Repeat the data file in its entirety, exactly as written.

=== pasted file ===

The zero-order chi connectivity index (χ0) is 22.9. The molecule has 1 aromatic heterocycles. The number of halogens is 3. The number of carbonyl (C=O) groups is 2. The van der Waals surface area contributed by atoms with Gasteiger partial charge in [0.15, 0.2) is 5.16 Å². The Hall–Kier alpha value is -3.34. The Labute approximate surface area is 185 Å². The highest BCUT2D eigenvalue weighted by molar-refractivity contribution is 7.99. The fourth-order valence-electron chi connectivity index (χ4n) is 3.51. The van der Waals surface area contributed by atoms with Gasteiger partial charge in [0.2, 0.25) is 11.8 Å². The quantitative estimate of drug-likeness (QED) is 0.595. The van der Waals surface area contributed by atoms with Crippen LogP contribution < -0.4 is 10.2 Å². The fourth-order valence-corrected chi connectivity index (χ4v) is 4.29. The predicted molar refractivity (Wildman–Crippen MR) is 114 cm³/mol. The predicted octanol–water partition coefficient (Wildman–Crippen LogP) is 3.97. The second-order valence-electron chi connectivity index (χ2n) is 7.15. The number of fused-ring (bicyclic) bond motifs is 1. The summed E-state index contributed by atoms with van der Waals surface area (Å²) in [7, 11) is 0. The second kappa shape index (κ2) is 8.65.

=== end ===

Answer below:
The zero-order chi connectivity index (χ0) is 22.9. The molecule has 1 aromatic heterocycles. The number of halogens is 3. The number of carbonyl (C=O) groups is 2. The van der Waals surface area contributed by atoms with Gasteiger partial charge in [0.15, 0.2) is 5.16 Å². The Hall–Kier alpha value is -3.34. The Labute approximate surface area is 185 Å². The highest BCUT2D eigenvalue weighted by molar-refractivity contribution is 7.99. The fourth-order valence-electron chi connectivity index (χ4n) is 3.51. The van der Waals surface area contributed by atoms with Gasteiger partial charge in [0.2, 0.25) is 11.8 Å². The quantitative estimate of drug-likeness (QED) is 0.595. The van der Waals surface area contributed by atoms with Crippen LogP contribution < -0.4 is 10.2 Å². The fourth-order valence-corrected chi connectivity index (χ4v) is 4.29. The predicted molar refractivity (Wildman–Crippen MR) is 114 cm³/mol. The predicted octanol–water partition coefficient (Wildman–Crippen LogP) is 3.97. The second-order valence-electron chi connectivity index (χ2n) is 7.15. The number of fused-ring (bicyclic) bond motifs is 1. The summed E-state index contributed by atoms with van der Waals surface area (Å²) in [7, 11) is 0. The second kappa shape index (κ2) is 8.65.